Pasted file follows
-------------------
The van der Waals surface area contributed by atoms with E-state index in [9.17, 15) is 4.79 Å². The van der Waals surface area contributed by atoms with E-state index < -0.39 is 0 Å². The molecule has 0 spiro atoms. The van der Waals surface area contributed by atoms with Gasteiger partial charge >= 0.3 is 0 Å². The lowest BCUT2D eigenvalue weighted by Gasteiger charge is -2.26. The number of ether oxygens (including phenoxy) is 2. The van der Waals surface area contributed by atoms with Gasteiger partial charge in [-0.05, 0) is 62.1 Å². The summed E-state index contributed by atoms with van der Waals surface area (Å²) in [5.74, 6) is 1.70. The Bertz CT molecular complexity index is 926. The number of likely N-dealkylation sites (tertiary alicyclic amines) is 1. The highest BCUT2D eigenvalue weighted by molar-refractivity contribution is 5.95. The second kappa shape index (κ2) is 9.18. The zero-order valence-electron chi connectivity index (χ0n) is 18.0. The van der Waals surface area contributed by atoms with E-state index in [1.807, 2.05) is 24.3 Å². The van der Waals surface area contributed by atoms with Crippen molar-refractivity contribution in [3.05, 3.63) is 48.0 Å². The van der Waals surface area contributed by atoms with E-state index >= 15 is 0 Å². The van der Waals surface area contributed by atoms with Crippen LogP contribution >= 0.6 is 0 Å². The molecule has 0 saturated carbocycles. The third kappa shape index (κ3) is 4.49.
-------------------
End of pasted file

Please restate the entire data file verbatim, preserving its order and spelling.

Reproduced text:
The van der Waals surface area contributed by atoms with E-state index in [9.17, 15) is 4.79 Å². The van der Waals surface area contributed by atoms with E-state index < -0.39 is 0 Å². The molecule has 0 spiro atoms. The van der Waals surface area contributed by atoms with Gasteiger partial charge >= 0.3 is 0 Å². The lowest BCUT2D eigenvalue weighted by Gasteiger charge is -2.26. The number of ether oxygens (including phenoxy) is 2. The van der Waals surface area contributed by atoms with Gasteiger partial charge in [-0.05, 0) is 62.1 Å². The summed E-state index contributed by atoms with van der Waals surface area (Å²) in [5.74, 6) is 1.70. The Bertz CT molecular complexity index is 926. The number of likely N-dealkylation sites (tertiary alicyclic amines) is 1. The highest BCUT2D eigenvalue weighted by molar-refractivity contribution is 5.95. The second kappa shape index (κ2) is 9.18. The zero-order valence-electron chi connectivity index (χ0n) is 18.0. The van der Waals surface area contributed by atoms with E-state index in [1.807, 2.05) is 24.3 Å². The van der Waals surface area contributed by atoms with Crippen molar-refractivity contribution in [3.05, 3.63) is 48.0 Å². The van der Waals surface area contributed by atoms with E-state index >= 15 is 0 Å². The van der Waals surface area contributed by atoms with Crippen LogP contribution >= 0.6 is 0 Å². The molecule has 0 saturated carbocycles. The third kappa shape index (κ3) is 4.49.